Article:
A outbreak of a fungal blight affecting coffee plants known as "coffee leaf rust" is threatening the livelihoods of tens of thousands of people in Central America including El Salvador. An article from the Christian Science Monitor describes the problem:
[T]his time is different, experts say. The aggressive outbreak has extended to more than 70 percent of coffee bushes in Guatemala and El Salvador, 64 percent in Costa Rica, and lesser amounts in Nicaragua and Honduras, according to a May 13 report by the International Coffee Organization. Regional coffee production fell 17.1 percent in the past October-to-March season, and it is likely to fall 30 percent to 40 percent in the coming season, which begins in October.
In Central America, with a total population of 41 million, nearly 1 million seasonal and permanent coffee workers are expected to lose their jobs next season.
“Each of these jobs are providing for six people. You do the math,” said Maja Wallengren, an independent coffee analyst based in Mexico City who predicts that the disruption to families will be far greater than just the economic costs. “It’s not something you can get under control in a year.”
Other agricultural sectors, such as sugar and palm oil, cannot pick up the slack from unemployed coffee workers, and since devastated coffee farms are often clustered together, pockets of unemployment soar.This photo essay on Flickr shows the devastation of the rust on a coffee finca in El Salvador.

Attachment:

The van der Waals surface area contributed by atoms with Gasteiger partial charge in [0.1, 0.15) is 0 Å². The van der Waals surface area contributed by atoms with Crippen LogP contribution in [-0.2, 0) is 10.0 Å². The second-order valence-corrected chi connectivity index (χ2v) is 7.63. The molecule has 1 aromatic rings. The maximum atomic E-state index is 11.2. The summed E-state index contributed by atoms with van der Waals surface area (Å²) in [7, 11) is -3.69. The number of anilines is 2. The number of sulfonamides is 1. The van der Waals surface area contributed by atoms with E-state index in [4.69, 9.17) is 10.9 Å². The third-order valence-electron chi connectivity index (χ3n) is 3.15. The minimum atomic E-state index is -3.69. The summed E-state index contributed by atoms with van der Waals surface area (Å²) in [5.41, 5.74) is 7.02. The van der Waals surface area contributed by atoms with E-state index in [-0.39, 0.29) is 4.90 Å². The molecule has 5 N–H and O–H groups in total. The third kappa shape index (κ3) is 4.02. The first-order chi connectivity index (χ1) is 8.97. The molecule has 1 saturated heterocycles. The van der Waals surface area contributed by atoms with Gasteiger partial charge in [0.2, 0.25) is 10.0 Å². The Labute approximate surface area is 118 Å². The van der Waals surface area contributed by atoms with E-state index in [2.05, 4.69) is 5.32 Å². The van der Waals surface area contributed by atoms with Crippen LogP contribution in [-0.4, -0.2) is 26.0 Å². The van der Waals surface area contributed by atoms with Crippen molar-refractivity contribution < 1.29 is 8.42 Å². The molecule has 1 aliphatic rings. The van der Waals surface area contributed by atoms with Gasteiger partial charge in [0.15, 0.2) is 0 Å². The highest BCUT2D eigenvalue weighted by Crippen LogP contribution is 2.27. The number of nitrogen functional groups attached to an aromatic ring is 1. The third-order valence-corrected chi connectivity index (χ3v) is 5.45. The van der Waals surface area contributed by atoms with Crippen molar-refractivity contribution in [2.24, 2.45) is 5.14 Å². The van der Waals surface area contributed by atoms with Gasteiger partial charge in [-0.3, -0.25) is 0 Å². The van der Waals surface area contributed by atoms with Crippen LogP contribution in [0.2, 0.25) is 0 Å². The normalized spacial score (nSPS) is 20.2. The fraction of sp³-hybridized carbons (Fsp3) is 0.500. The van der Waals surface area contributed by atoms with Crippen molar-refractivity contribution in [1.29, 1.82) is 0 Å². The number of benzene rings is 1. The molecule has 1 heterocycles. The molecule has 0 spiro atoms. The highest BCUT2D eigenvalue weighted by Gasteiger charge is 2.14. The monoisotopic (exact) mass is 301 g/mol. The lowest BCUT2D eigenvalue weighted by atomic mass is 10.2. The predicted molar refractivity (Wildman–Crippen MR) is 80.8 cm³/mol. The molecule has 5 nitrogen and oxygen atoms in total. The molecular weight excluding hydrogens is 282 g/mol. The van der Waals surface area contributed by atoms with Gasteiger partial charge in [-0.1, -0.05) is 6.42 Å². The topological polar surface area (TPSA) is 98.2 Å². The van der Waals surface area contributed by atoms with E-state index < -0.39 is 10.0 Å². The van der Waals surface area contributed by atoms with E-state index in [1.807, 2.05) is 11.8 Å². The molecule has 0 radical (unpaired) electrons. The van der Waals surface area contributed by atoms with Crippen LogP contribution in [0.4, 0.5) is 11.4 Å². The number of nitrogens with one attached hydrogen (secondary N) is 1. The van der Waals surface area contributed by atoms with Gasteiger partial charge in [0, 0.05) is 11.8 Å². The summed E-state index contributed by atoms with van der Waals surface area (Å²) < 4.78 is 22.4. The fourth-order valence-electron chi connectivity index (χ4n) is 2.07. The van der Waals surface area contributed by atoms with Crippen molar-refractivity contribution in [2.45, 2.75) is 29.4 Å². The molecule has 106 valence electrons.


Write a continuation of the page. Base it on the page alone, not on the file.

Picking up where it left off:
“You’re going to see a lot of migration,” said Alejandro Keller, who is the fourth generation of his family to grow coffee at the Finca Santa Isabel, a large organic farm an hour’s drive from Guatemala City.
The International Coffee Organization has issued a strongly worded report about the severity of the problem. Among its findings:
Table 1 contains a summary of the effect of coffee leaf rust for crop year 2012/13,
according to figures from PROMECAFÉ. Total damage in the region is estimated at
2.7 million bags, costing the region around US$500 million. It is expected that the impact
will be even more severe in the next crop year 2013/14. On average, over 50% of the total
coffee growing area in Central America has been affected by the pest. The incidence rates
are as follows: El Salvador 74%, Guatemala 70%, Costa Rica 64%, Nicaragua 37% and
In addition to economic losses,there has also been a significant social impact to take
into account. Most coffee in Central America is grown by smallholder farmers, who will find it difficult to absorb the expected losses. It is estimated that some 374,000 jobs will be lost in 2012/13 due to the rust, as the labour used to harvest the crop will not be needed. In addition, the loss of income of farmers could lead to issues regarding food security in many areas. Increased migratory pressure towards North America is also to be expected.
The report goes on to note that losses will be higher in the next harvest season beginning in November/December 2013. You can also learn more about this problem from World Coffee Research.
This blight of coffee rust appears, according to many scientists, to have its roots in global climate change. Modified weather patterns have provided conditions where the fungus can flourish where before it was controlled. More on this aspect of the problem appears in the blog entry from the New York Times.